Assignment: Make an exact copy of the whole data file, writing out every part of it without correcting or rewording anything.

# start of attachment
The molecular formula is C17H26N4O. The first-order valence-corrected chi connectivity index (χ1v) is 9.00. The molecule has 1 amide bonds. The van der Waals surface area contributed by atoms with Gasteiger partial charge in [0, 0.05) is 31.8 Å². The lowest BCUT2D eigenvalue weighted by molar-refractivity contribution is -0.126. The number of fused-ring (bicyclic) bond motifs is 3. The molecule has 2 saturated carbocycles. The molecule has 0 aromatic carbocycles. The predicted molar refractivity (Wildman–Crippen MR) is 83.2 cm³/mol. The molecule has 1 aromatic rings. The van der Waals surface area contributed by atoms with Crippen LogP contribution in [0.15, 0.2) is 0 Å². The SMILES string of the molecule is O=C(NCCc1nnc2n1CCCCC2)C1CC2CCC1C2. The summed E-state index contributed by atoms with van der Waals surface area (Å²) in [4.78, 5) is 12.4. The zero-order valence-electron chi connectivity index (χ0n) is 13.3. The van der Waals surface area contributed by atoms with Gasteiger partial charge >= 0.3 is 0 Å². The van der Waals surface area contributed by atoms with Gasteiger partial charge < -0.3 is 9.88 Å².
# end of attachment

The molecular formula is C17H26N4O. The first-order valence-corrected chi connectivity index (χ1v) is 9.00. The molecule has 1 amide bonds. The van der Waals surface area contributed by atoms with Gasteiger partial charge in [0, 0.05) is 31.8 Å². The lowest BCUT2D eigenvalue weighted by molar-refractivity contribution is -0.126. The number of fused-ring (bicyclic) bond motifs is 3. The molecule has 2 saturated carbocycles. The molecule has 0 aromatic carbocycles. The predicted molar refractivity (Wildman–Crippen MR) is 83.2 cm³/mol. The molecule has 1 aromatic rings. The van der Waals surface area contributed by atoms with Crippen LogP contribution in [0.15, 0.2) is 0 Å². The SMILES string of the molecule is O=C(NCCc1nnc2n1CCCCC2)C1CC2CCC1C2. The summed E-state index contributed by atoms with van der Waals surface area (Å²) in [4.78, 5) is 12.4. The zero-order valence-electron chi connectivity index (χ0n) is 13.3. The van der Waals surface area contributed by atoms with Gasteiger partial charge >= 0.3 is 0 Å². The van der Waals surface area contributed by atoms with Gasteiger partial charge < -0.3 is 9.88 Å².